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Sucre à crème

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Another traditional French Canadian recipe I decided to try making this year is sucre à crème. Unlike tourtière, this stuff doesn’t tend to be made in huge batches. It’s delicious, though, so it doesn’t stick around long. So I thought it might be nice to have a batch of my own.

As recipe source, I went for the nontraditional Google, and found many recipes. Most, however, involved candy thermometers and manual stirring. Lots of manual stirring. Much complaining about a need for strong arms to successfully complete the recipe.

This was starting to seem less fun.

Near the top of the results, though, was one from Canada, that said simply:

1 cup white sugar
1 cup brown sugar
1 cup heavy cream

  1. In a large microwave-safe bowl, stir together the white sugar, brown sugar and cream. Cook at full power for 10 minutes, stirring twice. Let stand for 5 minutes.
  2. Use an electric mixer on low speed to beat the mixture for 4 minutes. Pour into a buttered 8 inch square glass baking dish. Refrigerate for 1 hour or until firm. Cut into squares when set.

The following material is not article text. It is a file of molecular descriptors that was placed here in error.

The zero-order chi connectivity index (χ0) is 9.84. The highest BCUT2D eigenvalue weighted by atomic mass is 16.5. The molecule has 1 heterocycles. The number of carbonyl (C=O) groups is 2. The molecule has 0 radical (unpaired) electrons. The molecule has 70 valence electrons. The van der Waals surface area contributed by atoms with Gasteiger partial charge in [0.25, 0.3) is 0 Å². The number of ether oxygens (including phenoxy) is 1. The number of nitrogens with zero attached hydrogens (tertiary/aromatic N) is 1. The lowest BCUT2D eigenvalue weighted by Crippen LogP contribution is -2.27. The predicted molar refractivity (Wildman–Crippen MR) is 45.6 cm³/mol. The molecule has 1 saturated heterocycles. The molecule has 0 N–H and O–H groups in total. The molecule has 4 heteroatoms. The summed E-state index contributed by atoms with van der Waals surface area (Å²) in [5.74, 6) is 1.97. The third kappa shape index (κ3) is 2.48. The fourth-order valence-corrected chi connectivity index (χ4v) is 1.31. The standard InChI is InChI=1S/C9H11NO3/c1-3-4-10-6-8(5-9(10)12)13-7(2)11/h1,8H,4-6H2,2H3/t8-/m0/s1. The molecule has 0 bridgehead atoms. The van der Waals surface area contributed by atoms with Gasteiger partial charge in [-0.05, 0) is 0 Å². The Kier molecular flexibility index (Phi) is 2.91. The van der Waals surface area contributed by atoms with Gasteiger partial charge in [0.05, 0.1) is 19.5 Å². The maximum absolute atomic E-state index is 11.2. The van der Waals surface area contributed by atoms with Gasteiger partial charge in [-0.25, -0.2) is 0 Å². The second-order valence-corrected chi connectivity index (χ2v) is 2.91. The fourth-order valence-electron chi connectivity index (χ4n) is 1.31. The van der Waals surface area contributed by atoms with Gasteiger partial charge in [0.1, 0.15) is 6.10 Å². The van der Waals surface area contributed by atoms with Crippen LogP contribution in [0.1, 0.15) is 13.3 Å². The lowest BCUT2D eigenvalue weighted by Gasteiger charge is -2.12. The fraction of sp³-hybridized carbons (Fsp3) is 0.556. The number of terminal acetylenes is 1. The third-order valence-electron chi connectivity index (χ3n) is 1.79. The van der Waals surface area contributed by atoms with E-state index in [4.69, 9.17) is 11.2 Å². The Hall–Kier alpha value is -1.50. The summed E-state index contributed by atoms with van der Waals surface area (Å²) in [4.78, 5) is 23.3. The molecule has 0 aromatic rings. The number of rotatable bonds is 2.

I thought, that’s the one for me!

Based on comments, I adjusted the microwave time down slightly, to 9 minutes (which also made it easy to stir on the 3 minute marks). As for the mixing part, I couldn’t make it quite to the 4 minutes—not because my arm was sore—but because it just seemed to be getting too thick.

That’s where experience with this stuff would help, as I wasn’t totally sure what texture I was aiming for. The result was slightly more crumbly than I think was ideal.

Still, with those ingredients, it’s hard to go wrong, and it did taste delicious. I brought it in for work pot luck, and the worst part was being asked by anglophones what it was, as I can’t find an adequate English word for it. (It’s along the same lines as fudge, but it’s not fudge.) But despite the slight crumble and the weird French name, it proved very popular—in fact, there was none left.

Just like at Réveillon.

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